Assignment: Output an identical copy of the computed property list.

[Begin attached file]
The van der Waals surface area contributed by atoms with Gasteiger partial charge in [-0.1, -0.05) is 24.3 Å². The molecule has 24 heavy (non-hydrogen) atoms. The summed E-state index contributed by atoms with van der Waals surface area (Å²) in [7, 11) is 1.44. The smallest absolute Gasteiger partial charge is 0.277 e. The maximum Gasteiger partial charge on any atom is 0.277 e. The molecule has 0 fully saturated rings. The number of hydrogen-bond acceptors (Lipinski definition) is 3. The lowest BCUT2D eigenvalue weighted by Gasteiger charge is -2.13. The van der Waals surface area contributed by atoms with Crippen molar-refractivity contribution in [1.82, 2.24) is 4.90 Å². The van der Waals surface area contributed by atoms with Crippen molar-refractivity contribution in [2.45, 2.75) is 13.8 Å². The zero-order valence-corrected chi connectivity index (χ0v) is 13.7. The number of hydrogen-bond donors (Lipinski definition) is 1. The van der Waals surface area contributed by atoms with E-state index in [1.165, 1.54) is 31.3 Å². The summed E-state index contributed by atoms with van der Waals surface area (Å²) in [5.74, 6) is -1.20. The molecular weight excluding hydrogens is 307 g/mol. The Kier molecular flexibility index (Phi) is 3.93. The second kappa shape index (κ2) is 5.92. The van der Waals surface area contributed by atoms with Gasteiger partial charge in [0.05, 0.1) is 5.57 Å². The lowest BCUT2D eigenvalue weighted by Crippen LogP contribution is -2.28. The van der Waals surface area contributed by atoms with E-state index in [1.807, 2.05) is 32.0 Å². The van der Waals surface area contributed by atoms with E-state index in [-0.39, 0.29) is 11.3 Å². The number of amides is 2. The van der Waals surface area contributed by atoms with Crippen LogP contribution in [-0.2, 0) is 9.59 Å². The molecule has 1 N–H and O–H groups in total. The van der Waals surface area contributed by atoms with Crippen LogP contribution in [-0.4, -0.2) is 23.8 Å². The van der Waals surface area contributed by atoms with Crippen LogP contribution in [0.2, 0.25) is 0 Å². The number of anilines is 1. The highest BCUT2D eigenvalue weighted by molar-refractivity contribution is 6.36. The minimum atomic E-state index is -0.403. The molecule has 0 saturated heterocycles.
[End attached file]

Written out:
The van der Waals surface area contributed by atoms with Gasteiger partial charge in [-0.1, -0.05) is 24.3 Å². The molecule has 24 heavy (non-hydrogen) atoms. The summed E-state index contributed by atoms with van der Waals surface area (Å²) in [7, 11) is 1.44. The smallest absolute Gasteiger partial charge is 0.277 e. The maximum Gasteiger partial charge on any atom is 0.277 e. The molecule has 0 fully saturated rings. The number of hydrogen-bond acceptors (Lipinski definition) is 3. The lowest BCUT2D eigenvalue weighted by Gasteiger charge is -2.13. The van der Waals surface area contributed by atoms with Crippen molar-refractivity contribution in [1.82, 2.24) is 4.90 Å². The van der Waals surface area contributed by atoms with Crippen molar-refractivity contribution in [2.45, 2.75) is 13.8 Å². The zero-order valence-corrected chi connectivity index (χ0v) is 13.7. The number of hydrogen-bond donors (Lipinski definition) is 1. The van der Waals surface area contributed by atoms with E-state index in [1.165, 1.54) is 31.3 Å². The summed E-state index contributed by atoms with van der Waals surface area (Å²) in [5.74, 6) is -1.20. The molecular weight excluding hydrogens is 307 g/mol. The Kier molecular flexibility index (Phi) is 3.93. The second kappa shape index (κ2) is 5.92. The van der Waals surface area contributed by atoms with Gasteiger partial charge in [0.05, 0.1) is 5.57 Å². The lowest BCUT2D eigenvalue weighted by Crippen LogP contribution is -2.28. The van der Waals surface area contributed by atoms with E-state index in [1.807, 2.05) is 32.0 Å². The van der Waals surface area contributed by atoms with E-state index in [-0.39, 0.29) is 11.3 Å². The number of amides is 2. The van der Waals surface area contributed by atoms with Crippen LogP contribution in [-0.2, 0) is 9.59 Å². The molecule has 1 N–H and O–H groups in total. The van der Waals surface area contributed by atoms with Crippen LogP contribution in [-0.4, -0.2) is 23.8 Å². The van der Waals surface area contributed by atoms with Crippen LogP contribution in [0.2, 0.25) is 0 Å². The number of anilines is 1. The highest BCUT2D eigenvalue weighted by molar-refractivity contribution is 6.36. The minimum atomic E-state index is -0.403. The molecule has 0 saturated heterocycles.